While Uncharted 4 is probably a better overall story, Uncharted 2 is just plain more fun. It really comes across like you’re playing through a big budget 90’s action movie as you search for the lost city of Shambhala (Shangri-La). It opens magnificently by presenting you with the mystery of why you’re waking up shot on a train that is hanging off a cliff and never lets up from there. It’s also the only game that forces Nate to grapple with the consequences of his actions as his presence leads to the destruction of a Tibetan village. 



While they may tend to be thought of as very cinematic escapes, the Uncharted games are also highly episodic, relying on a chapter structure. How well each game balances a healthy mix of action, exploration, and character moments determines just how quickly we end up blowing through the particular adventure and how much we want to revisit them time and time again.


5) Uncharted 3: Drake’s Deception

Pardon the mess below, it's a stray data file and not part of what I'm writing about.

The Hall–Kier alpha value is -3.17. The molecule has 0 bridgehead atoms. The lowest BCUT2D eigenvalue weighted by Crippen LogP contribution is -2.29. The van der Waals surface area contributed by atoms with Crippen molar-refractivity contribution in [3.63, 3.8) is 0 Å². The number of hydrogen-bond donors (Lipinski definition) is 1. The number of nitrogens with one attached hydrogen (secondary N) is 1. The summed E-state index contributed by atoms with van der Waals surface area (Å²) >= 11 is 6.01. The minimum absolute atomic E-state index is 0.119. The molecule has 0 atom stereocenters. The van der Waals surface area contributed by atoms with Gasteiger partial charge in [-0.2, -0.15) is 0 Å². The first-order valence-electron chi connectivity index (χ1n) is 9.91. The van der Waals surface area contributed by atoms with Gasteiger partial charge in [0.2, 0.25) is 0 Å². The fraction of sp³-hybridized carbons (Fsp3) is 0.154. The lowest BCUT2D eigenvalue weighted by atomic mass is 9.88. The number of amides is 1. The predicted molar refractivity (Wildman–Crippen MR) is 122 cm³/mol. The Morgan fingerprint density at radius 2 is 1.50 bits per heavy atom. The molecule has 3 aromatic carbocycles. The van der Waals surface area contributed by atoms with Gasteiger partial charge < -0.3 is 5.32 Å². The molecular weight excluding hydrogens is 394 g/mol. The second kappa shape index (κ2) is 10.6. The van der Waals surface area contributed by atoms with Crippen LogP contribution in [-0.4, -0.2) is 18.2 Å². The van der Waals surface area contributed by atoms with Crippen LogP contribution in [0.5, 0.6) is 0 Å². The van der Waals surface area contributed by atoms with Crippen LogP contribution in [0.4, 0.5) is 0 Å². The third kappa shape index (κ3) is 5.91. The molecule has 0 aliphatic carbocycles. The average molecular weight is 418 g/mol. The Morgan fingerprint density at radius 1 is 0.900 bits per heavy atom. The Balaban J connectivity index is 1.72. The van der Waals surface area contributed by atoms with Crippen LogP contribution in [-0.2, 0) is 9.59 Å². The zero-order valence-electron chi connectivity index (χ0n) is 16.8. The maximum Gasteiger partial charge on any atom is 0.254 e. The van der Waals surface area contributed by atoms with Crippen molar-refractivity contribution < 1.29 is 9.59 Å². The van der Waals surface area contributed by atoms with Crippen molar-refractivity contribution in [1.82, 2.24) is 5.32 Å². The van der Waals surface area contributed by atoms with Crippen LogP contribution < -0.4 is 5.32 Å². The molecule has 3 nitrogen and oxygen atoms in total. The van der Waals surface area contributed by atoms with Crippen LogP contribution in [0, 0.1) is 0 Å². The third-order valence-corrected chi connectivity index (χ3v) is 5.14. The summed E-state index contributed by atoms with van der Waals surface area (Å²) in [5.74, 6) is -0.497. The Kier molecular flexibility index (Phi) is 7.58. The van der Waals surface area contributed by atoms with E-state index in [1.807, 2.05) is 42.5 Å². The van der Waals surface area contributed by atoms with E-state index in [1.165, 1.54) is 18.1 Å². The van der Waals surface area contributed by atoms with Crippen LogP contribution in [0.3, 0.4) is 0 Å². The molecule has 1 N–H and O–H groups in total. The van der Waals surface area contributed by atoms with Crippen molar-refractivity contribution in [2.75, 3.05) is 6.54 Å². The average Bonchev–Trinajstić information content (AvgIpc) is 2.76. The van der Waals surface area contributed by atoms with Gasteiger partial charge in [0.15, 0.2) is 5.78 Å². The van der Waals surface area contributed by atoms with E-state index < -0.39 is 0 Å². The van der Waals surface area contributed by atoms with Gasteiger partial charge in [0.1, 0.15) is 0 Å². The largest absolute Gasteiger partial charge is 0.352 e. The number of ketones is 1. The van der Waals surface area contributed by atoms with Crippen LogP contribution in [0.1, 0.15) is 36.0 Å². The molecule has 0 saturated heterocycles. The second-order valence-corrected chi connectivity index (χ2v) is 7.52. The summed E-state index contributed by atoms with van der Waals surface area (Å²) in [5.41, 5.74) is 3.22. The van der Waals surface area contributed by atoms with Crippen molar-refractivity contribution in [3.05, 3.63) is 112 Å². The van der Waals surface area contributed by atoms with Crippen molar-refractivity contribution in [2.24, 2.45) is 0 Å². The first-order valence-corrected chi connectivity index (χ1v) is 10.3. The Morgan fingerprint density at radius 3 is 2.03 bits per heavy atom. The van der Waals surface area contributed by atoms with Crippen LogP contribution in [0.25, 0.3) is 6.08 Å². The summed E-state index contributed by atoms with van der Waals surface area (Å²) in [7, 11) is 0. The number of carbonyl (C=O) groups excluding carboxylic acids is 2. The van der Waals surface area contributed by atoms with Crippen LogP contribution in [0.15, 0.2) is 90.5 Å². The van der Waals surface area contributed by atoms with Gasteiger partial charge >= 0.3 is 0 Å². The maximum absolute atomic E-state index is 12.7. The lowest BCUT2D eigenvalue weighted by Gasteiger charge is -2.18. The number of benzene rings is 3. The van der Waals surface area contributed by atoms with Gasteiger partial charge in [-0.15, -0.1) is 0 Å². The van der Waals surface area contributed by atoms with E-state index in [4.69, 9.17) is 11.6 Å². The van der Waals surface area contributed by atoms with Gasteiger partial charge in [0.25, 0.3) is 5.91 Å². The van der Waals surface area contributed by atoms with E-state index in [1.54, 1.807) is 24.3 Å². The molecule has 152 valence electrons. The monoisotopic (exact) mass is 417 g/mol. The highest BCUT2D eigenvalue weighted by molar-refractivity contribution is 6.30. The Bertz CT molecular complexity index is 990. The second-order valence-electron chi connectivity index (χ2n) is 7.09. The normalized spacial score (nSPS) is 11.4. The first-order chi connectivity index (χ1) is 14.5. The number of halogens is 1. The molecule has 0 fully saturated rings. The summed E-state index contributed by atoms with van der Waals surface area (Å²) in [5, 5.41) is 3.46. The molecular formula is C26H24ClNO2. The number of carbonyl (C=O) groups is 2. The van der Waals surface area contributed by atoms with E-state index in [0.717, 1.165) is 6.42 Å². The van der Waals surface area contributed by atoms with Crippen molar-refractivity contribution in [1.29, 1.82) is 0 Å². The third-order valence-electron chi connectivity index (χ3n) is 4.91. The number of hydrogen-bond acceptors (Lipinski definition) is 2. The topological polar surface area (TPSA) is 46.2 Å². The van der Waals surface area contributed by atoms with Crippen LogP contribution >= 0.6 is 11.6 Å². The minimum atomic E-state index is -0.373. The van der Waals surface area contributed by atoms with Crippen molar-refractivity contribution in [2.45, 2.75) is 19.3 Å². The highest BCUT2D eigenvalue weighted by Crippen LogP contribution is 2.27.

Oftentimes, Drake’s Deception tries to go too big leading to overly drawn-out chapters and a middle section that overstays its welcome. The only time I genuinely struggled completing all these games in a rapid succession was that dragging mid-section that was thankfully saved by a thrilling ending.

4) Uncharted 4: A Thief’s End

Drake’s first foray onto the PS4 definitely takes a while to get going. Plenty of the early chapters give the sense that they could have been split in two for a more cohesive and playable experience. However, once you get past the first 10ish middling chapters, those final dozen or so are among the best (if still a little overly-long) chapters the series has to offer. 

3) Uncharted: The Lost Legacy

Originally intended to be DLC, the main story is noticeably shorter than most of the others in the series, but it pays huge dividends in easy to digest and extremely enjoyable chapters that make for a thrilling weekend getaway of a game.

2) Uncharted: Drake’s Fortune

As the shortest of all the games, I actually finished my first playthrough of this several years ago in a single day. This is really all about the action that’s parsed out in bite-sized 10-25 minute chapters, and it’s easy to decide to keep playing just a little more until you realize several hours have passed.

1) Uncharted 2: Among Thieves